|Physical hazards or chronic (more than 1 year) site-related exposure to contaminants could result in harmful health effects||Chemical Hazard:
ATSDR concludes that [SUBSTANCE/PATHWAY: Describe the pathway – drinking, breathing, eating, etc.] for [TIME PERIOD: List the time period – a year or longer] at/in [PLACE] could harm people’s health. The following optional statement may be added for this category: “This is a public health hazard.”
|ATSDR concludes that touching, breathing, or accidentally eating lead and arsenic in soil or dust for a year or longer in Yakliske residential yards could harm people’s health. This is a public health hazard.|
|Uncertain Health Hazard
3: Lack of data
|Critical information is lacking to support a judgment about the level of public health hazard||ATSDR cannot currently conclude whether [SUBSTANCE/PATHWAY: Describe the pathway – drinking, breathing, eating, etc.] at/in [PLACE] could harm people’s health. The following optional statements may be added for this category: 1) “The reason for this is [add information why data will never be available]” or 2) “The information we need to make a decision is not available. We are working with [specify agencies] to gather the needed information.”||ATSDR cannot conclude whether sulfur dioxide air emissions from the XYZ plant could harm people’s health. The information we need to make a decision is not available. We are working with the State of Zarizona to gather the needed information.|
|No Health Hazard
4: Exposure, no harm expected
|Exposure to site-related contaminants might have occurred in the past or is still occurring, but not at levels likely to cause harmful health effects||ATSDR concludes that [SUBSTANCE/PATHWAY: Describe the pathway – drinking, breathing, eating, etc.] at/in [PLACE] is not expected to harm people’s health. The following optional phrase may be added to the end of the sentence for this category: “because [state reason].” Or, the following optional statement may be added for this category: “The reason for this is [state reason].”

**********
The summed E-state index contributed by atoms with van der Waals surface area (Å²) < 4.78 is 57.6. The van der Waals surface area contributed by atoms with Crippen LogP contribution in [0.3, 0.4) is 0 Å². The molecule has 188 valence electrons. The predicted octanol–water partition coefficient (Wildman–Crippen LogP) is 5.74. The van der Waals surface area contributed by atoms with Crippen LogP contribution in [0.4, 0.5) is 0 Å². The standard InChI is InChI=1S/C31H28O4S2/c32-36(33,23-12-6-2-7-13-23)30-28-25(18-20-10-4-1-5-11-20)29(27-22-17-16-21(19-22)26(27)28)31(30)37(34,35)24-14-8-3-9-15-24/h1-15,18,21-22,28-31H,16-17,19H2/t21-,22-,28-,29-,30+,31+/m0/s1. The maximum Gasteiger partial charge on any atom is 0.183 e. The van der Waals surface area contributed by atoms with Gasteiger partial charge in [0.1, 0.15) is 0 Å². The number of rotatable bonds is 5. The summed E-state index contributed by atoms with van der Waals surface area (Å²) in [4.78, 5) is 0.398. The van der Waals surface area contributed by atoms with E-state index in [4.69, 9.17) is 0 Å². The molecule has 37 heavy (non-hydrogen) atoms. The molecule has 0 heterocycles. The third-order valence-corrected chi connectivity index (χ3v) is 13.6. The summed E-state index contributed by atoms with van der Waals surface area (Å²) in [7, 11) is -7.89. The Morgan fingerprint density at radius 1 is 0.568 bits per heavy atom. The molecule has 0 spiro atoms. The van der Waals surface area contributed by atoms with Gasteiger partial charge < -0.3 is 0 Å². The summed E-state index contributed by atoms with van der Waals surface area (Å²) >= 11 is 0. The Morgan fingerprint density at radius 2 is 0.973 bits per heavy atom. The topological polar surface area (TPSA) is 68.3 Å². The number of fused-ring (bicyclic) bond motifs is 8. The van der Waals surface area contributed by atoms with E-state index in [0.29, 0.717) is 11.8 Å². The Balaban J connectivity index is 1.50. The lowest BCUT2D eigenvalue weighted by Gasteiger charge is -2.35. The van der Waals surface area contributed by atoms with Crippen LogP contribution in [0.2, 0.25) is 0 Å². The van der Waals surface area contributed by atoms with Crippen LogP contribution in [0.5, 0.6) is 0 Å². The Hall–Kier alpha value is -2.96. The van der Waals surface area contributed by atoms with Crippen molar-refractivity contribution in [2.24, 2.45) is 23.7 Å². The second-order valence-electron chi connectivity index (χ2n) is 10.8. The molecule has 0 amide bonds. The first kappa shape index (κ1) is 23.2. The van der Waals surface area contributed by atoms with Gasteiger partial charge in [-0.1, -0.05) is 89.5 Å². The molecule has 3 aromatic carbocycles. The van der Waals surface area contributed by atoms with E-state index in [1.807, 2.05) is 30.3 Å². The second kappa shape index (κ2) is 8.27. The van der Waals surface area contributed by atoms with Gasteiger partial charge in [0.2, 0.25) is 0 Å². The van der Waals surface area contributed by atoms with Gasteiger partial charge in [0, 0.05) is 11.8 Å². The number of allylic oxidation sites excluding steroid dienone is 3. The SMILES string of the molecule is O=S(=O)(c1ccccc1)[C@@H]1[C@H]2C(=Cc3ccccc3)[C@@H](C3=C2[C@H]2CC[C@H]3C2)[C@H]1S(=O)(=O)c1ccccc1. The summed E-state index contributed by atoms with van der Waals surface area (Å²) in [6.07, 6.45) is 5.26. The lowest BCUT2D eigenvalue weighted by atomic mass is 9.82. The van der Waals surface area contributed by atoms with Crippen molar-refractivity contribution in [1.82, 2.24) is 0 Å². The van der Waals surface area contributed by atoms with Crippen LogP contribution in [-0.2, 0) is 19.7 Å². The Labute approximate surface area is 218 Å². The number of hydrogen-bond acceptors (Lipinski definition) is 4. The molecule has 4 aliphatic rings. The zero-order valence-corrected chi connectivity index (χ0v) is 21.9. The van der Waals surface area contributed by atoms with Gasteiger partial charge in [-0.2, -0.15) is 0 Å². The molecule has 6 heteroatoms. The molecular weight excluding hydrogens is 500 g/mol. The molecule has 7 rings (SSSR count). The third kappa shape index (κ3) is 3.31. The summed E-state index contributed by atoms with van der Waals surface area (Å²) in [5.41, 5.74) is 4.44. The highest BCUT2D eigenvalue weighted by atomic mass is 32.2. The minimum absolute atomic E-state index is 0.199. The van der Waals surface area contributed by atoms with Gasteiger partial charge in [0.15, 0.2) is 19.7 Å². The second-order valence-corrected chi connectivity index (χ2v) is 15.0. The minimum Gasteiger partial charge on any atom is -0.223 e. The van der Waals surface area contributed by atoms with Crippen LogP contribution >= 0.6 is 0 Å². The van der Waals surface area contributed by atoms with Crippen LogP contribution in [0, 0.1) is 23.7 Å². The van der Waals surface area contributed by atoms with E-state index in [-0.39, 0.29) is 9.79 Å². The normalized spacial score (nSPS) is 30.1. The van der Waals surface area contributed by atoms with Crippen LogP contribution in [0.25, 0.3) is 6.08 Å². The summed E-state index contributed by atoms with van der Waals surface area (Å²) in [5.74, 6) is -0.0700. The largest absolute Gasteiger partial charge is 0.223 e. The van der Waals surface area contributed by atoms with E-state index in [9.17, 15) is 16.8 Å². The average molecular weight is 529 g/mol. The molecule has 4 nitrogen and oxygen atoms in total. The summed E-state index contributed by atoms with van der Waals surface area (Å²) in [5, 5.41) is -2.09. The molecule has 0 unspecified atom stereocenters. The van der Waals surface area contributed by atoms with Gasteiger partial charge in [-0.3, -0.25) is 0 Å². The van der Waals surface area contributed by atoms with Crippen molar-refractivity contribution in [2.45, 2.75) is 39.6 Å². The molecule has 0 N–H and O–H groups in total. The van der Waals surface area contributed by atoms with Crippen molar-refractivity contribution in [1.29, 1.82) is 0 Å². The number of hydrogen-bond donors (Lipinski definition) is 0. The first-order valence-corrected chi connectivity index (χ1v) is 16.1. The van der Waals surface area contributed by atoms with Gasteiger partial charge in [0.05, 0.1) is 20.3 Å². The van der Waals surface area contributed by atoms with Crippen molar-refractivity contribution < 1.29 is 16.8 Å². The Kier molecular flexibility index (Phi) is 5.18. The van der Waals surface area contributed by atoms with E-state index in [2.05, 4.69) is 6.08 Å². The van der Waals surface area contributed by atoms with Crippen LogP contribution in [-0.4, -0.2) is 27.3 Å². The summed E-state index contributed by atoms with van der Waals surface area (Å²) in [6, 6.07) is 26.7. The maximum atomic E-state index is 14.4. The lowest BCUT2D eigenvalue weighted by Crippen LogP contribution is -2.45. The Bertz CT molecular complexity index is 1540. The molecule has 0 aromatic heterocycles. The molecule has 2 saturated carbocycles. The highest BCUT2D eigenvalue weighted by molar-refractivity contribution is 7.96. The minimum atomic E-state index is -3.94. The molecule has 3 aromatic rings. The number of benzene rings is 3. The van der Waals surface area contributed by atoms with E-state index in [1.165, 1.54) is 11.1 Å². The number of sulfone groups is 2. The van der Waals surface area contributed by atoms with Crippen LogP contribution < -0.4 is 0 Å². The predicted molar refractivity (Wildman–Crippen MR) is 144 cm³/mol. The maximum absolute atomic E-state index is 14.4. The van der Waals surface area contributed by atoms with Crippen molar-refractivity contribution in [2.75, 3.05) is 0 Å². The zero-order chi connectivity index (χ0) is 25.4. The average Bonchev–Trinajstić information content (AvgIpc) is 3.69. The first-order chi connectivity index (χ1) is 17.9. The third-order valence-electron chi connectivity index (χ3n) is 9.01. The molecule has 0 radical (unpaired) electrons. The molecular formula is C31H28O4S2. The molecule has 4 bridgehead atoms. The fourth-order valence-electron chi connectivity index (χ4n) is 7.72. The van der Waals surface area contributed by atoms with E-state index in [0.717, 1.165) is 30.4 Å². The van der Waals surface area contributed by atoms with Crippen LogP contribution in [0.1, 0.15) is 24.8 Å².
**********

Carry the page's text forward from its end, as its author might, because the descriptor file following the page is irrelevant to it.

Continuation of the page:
Note: There are two options for Category 4 – exposure with further action or without further action.
|ATSDR concludes that touching, breathing, or accidentally eating zinc found in soil and dust at the XYZ site is not expected to harm people’s health as zinc levels in soil are below levels of health concern.|
|No Health Hazard
5: No exposure, no harm expected
|No exposure to site-related contaminants||ATSDR concludes that the [SUBSTANCE/PATHWAY] will not harm people’s health. The following optional phrase may be added to the end of the sentence for this category: “because people have not been [describe the pathway – drinking, breathing, eating, etc.]” Or, the following optional statement may be added for this category: “The reason for this is that people have not been [describe the pathway – drinking, breathing, eating etc.]”||ATSDR concludes that mercury vapors at the XYZ site will not harm people’s health because people have not been breathing the vapors.|
In your documents, the preferred approach is to order your conclusions from the most hazardous exposures to the least; however, it is OK to use a different order if it is more appropriate based on your specific site conclusions. To assign a conclusion category, consider and integrate all of the information available for the site, including the following:
- Presence of completed or potential exposure pathways
- On-site and off-site environmental contaminant concentrations
- Potential for multiple source exposures
- Potential for interactive effects (chemical mixtures) from multiple contaminant sources or exposure routes
- Contaminant interactions
- Presence of potentially exposed populations, including sensitive or highly susceptible populations
- Opportunities for acute, intermediate, or chronic exposures
- Nature of toxic effects associated with site contaminants and the exposure conditions associated with these toxic effects
- Community-specific health outcome data
- Community health concerns
- Presence of physical hazards
Remember: Every site is different, so determining the appropriate hazard category requires professional judgment.